A Guide to Awesome Playtests

Wooden game pieces and cards on a table, with out-of-focus person in the background.

What makes for an all-around great playtest?

Inspired by our Metatopia critique panel (co-run with Joshua A.C. Newman and Rachel E.S. Walton), I’ve compiled some thoughts about playtesting below. The first section is about how to be an awesome playtester. The second section is about how to run an awesome playtest.

I hope these guidelines will serve as a useful jumping-off point in your future games!

How to Be an Awesome Playtester!

1. Bring your best self.
Before the playtest, assess whether you’re physically and emotionally up for the task. If you’re hungry, tired, sick, or having a bad day, try to fulfill your own needs before coming to the table. If you need to skip the playtest, skip it!

2. Ask what kind of feedback would be helpful.
If you don’t know what type of feedback a designer is looking for, just ask! Once you have that answer, cater your feedback accordingly. If a designer is just hoping to playtest mechanics, avoid giving feedback about tone. If a designer wants to know if the game feels scary enough, limit your feedback to the spook factor.

3. Monitor your mood.
Remember that playtests can be mentally demanding, and they’re not always fun. If you’re feeling tense or impatient, take a deep breath and remind yourself that this isn’t a finished game. If this really isn’t the game for you, it’s okay to leave.

4. Save feedback until the end.
Take notes as you play, and wait until the end of the game to share your feedback. It’s important to play through the whole game to get a sense of scope, and stopping every few minutes for critique will ruin the flow.

With that said, it’s important to ask for clarification when something is unclear. Questions like, “Wait, what am I supposed to do during this turn?” or “How do I decide which card to put down?” are valuable to a designer.

5. Play the game, but don’t try to design it.
Do not give rule suggestions unless asked for them. Your design solution may be something the designer has already tried, and even if it isn’t, these conversations can quickly slow a playtest to a halt. It’s okay to say that a certain mechanic felt clunky or confusing to you, but leave it to the designer to fix it.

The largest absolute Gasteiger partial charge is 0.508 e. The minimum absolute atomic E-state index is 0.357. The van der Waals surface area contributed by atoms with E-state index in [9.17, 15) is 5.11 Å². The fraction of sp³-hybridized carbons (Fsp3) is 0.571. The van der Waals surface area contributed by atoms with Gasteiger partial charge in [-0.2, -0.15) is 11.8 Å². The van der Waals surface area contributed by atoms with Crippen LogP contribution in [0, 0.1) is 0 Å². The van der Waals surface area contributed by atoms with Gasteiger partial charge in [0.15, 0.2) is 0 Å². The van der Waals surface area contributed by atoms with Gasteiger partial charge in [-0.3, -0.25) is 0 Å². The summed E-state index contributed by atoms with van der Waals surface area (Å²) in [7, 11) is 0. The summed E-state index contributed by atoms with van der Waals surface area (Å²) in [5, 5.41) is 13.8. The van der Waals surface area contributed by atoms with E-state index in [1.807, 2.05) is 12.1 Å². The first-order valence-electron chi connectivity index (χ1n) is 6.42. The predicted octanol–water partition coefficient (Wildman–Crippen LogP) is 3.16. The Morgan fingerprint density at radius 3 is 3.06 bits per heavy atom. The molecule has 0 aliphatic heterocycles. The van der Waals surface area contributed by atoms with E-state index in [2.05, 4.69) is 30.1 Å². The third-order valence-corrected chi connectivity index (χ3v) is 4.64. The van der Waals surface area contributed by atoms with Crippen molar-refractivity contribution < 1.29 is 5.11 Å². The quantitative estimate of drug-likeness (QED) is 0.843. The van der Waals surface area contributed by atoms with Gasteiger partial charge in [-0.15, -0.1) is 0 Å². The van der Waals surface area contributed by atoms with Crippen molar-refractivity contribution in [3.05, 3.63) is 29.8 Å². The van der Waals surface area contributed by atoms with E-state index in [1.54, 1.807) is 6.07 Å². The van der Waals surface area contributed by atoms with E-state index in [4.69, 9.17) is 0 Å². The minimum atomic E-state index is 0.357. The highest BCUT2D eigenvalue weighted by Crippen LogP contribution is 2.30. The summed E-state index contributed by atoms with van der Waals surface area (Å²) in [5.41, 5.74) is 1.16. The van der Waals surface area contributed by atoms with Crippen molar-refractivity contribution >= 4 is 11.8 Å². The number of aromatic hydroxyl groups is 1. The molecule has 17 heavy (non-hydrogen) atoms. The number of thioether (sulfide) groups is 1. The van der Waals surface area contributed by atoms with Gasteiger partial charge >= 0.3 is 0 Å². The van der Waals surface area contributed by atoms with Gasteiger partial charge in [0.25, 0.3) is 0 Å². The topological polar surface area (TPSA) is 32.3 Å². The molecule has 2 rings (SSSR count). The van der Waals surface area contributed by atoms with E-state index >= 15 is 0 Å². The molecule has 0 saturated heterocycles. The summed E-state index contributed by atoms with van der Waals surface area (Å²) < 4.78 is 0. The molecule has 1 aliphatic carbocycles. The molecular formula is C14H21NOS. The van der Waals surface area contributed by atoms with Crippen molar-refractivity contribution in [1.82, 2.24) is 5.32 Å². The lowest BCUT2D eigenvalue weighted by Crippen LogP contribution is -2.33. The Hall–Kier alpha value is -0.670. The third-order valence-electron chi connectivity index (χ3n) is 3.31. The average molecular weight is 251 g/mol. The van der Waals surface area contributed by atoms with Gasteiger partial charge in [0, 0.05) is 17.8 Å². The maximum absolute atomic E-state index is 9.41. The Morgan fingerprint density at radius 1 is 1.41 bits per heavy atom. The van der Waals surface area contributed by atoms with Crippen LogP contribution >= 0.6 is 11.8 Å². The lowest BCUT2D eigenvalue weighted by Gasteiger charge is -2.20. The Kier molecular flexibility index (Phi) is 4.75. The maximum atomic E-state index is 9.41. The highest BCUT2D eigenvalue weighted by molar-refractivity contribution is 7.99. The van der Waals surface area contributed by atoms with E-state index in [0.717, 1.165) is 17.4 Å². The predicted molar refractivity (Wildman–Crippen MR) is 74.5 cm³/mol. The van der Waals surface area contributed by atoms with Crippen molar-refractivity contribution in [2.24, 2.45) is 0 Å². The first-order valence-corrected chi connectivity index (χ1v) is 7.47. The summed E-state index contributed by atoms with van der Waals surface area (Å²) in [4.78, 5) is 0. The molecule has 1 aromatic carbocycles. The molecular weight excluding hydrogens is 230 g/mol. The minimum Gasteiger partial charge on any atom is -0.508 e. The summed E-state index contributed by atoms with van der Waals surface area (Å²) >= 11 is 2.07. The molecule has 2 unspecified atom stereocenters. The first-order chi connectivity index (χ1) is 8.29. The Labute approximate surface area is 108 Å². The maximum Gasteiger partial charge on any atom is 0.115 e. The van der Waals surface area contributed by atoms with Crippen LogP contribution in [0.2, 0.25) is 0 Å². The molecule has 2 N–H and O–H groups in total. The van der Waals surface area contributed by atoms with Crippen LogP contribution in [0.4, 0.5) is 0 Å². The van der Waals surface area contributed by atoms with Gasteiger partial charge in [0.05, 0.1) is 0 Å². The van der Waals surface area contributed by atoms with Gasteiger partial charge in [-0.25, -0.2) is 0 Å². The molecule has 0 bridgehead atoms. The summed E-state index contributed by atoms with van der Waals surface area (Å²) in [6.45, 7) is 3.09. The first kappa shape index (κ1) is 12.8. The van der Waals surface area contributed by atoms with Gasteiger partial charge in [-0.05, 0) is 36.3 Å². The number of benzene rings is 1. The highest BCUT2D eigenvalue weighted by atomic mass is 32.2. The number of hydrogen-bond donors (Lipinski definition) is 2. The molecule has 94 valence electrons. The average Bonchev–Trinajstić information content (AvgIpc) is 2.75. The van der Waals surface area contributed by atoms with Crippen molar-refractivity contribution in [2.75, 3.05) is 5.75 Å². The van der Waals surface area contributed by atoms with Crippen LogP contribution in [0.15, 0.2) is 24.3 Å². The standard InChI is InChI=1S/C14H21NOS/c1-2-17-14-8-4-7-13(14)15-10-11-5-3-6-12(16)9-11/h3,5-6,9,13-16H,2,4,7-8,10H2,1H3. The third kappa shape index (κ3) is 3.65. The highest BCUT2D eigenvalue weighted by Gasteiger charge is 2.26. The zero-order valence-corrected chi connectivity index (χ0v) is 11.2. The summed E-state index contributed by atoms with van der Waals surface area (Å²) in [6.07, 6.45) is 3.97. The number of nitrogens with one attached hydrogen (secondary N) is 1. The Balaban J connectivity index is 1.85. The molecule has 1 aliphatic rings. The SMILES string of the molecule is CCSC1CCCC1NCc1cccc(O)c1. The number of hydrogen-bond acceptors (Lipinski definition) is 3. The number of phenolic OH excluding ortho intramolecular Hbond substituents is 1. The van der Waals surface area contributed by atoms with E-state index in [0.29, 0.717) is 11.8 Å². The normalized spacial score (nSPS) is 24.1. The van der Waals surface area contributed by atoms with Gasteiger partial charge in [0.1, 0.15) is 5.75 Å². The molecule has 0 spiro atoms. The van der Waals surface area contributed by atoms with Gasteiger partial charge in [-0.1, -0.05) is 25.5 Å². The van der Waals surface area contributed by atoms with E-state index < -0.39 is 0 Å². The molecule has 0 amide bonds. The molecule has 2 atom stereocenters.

6. Play the game as it’s meant to be played.
Don’t try to root out the edge cases, fractures, and loopholes. Don’t act adversarial or obtuse in order to test the game. Play it straight.

Let yourself get swept away! A designer needs to see when and where you’re having fun just as much as they need to see when and where you’re struggling. Your sincere engagement with the game will be enormously helpful to the designer.

7. Start and end with something positive.
After the game ends, begin your feedback with something positive. This sets a good tone for the entire table and shows the designer you appreciate their efforts. Don’t let broken mechanics get in the way of your appreciation of the game’s goals, themes, presentation, or setting.

8. Speak to your own experience.
After the game, say what you thought was awesome, what felt like it needed work, and what you found confusing. Speak for yourself, and never argue against someone else’s experience of the game.

Don’t speak to the experience of an imagined player, meaning don’t try to find rules that might be confusing, or that someone might find boring. If they worked for you, that’s what the designer needs to see.

9. Be specific.
Specific, qualitative feedback is always more useful than general feedback. “The rules are good but still need work” isn’t very actionable. Try to figure out exactly what was working or not working for you. Did character creation feel too slow to you? At what point did it feel slow? What were your expectations about the speed? What happened as a result of the slowdown?

10. Be considerate.
Make sure to ask about what’s okay to photograph and what isn’t, and make sure everyone’s okay with where you’ll be sharing photos. This goes for audio and video recording as well. If you can, silence your phone and keep it stashed away.

Be good to the people around you, don’t interrupt, and remember that someone has put a lot of time and hard work into this game.

How to Run an Awesome Playtest!

1. Bring your best self.
Are you stressed? Tired? Anxious from staying up all night rewriting rules? Playtesters will be looking to you to set the tone, so muster up your enthusiasm! If you’re sick or exhausted, you’re not going to get what you need out of this playtest. Reschedule and try again soon!

Disparaging your own work is a surefire way to set the wrong tone. Remember that this is a playtest; it’s not a glossy, finished product and the people at the table are here to offer you support. Players need to feel like you’re up to the task and able to accept critique, so present your game with confidence!